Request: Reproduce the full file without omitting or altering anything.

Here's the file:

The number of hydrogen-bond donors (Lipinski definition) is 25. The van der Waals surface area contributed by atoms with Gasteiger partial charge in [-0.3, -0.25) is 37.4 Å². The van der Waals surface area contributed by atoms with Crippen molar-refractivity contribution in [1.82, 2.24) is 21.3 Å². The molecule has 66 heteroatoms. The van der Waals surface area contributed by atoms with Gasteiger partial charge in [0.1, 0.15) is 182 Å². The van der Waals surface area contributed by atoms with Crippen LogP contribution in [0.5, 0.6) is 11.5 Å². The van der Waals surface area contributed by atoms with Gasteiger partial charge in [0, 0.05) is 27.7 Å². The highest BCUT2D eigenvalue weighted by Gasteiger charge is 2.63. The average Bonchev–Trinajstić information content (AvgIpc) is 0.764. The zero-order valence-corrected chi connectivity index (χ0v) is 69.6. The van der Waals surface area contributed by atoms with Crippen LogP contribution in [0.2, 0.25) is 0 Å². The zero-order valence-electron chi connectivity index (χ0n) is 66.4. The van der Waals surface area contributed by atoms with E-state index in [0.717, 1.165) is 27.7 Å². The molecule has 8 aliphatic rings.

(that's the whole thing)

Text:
The number of hydrogen-bond donors (Lipinski definition) is 25. The van der Waals surface area contributed by atoms with Gasteiger partial charge in [-0.3, -0.25) is 37.4 Å². The van der Waals surface area contributed by atoms with Crippen molar-refractivity contribution in [1.82, 2.24) is 21.3 Å². The molecule has 66 heteroatoms. The van der Waals surface area contributed by atoms with Gasteiger partial charge in [0.1, 0.15) is 182 Å². The van der Waals surface area contributed by atoms with Crippen LogP contribution in [0.5, 0.6) is 11.5 Å². The van der Waals surface area contributed by atoms with Gasteiger partial charge in [0, 0.05) is 27.7 Å². The highest BCUT2D eigenvalue weighted by Gasteiger charge is 2.63. The average Bonchev–Trinajstić information content (AvgIpc) is 0.764. The zero-order valence-corrected chi connectivity index (χ0v) is 69.6. The van der Waals surface area contributed by atoms with Crippen LogP contribution in [0.2, 0.25) is 0 Å². The zero-order valence-electron chi connectivity index (χ0n) is 66.4. The van der Waals surface area contributed by atoms with E-state index in [0.717, 1.165) is 27.7 Å². The molecule has 8 aliphatic rings.